First coronavirus vaccine expected to arrive in Scotland next month

Scotland's health secretary Jeane Freeman says she expects the first coronavirus vaccine to be delivered to Scotland next month - if it gains approval.

The health secretary has set out plans for distributing the jab to the Scottish Parliament.

The key points were:

  • First delivery of vaccines expected to Scotland in December  
  • Hopes there will be more than one vaccine available heading into 2021
  • From December to February, frontline health and social care staff, older residents in care homes, staff in care homes, everyone aged 80 and over, unpaid carers and personal assistants, and those delivering the vaccination programme will receive the vaccine
  • The next wave will focus on those at additional clinical risk and aged over 65, then the wider population
  • Those involved in the first wave will be contacted in December and January, either by mail or through employers, with information on getting the vaccine
  • Fixed and mobile vaccination sites will be used
  • More than2,000 staff will be required to help deliver the jab to about one million people by January
  • The military will be involved in helping organise “one of the biggest civilian logistical challenges in our lifetime”
  • The health secretary says there are still lots of details to establish about vaccines - such as which ones will be approved and their level of effectiveness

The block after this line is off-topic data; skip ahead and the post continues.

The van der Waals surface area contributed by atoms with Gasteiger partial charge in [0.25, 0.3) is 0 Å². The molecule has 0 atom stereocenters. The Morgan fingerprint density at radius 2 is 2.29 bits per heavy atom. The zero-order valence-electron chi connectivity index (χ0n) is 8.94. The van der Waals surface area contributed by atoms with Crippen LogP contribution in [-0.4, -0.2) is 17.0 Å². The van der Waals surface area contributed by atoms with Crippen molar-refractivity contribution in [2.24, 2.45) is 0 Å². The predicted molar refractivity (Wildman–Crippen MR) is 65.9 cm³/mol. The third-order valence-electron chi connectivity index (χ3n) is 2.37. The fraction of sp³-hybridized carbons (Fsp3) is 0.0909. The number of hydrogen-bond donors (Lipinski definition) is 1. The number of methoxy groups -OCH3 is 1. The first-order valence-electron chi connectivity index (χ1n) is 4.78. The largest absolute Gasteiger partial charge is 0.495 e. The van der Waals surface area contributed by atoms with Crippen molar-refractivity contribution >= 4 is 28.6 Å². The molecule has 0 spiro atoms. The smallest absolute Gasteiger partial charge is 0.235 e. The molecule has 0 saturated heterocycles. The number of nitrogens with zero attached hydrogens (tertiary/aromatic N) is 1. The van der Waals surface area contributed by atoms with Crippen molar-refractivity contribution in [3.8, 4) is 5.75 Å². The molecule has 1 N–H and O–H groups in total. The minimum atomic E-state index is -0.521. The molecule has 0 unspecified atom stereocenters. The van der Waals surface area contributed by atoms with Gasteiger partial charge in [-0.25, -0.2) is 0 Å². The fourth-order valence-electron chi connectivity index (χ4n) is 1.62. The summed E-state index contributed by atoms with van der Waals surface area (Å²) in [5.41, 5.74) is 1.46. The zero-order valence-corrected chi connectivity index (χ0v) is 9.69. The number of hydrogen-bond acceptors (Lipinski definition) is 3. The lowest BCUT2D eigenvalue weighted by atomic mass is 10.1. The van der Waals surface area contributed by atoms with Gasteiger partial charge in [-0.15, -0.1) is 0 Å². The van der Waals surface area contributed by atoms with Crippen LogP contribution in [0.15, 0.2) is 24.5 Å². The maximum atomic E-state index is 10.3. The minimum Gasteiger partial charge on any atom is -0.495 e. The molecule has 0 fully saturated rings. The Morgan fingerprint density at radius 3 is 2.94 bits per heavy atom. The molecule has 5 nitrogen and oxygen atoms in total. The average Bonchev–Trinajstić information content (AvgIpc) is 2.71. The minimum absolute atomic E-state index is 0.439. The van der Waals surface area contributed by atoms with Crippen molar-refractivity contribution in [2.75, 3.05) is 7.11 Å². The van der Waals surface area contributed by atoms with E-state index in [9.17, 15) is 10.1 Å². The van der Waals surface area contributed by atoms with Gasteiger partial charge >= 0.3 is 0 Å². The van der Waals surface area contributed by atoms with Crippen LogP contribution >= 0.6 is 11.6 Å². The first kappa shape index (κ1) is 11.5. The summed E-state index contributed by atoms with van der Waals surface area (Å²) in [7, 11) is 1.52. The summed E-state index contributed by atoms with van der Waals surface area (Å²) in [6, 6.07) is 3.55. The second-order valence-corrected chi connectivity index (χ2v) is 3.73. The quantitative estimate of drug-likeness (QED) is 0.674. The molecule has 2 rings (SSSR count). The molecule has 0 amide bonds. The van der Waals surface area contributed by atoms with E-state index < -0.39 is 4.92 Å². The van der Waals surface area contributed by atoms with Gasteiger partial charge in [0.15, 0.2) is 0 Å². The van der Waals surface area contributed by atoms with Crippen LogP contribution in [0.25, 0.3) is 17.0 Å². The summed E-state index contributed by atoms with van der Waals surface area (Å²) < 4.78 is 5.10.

• But she says the jab will be safe - adding: "Please go for the vaccine, it offers a level of protection we don't have through any other means"

Ms Freeman told parliament: "From December we expect to see the first delivery of vaccines to Scotland. We are planning on the basis both that the Joint Committee on Vaccination and Immunisation (JCVI) are able to review the clinical evidence and provide Governments with a recommendation, and that the vaccine receives a license.

"As I’ve said, we’re hopeful that over the coming weeks into 2021, we will have more than one vaccine available to us, so that we can, with minimum delay, vaccinate as many people as possible, as quickly as possible.

"But I need to be clear that there are a number of challenges and at this point, unknowns, to our delivery programme, which we hope, will in full take from December to spring next year to complete.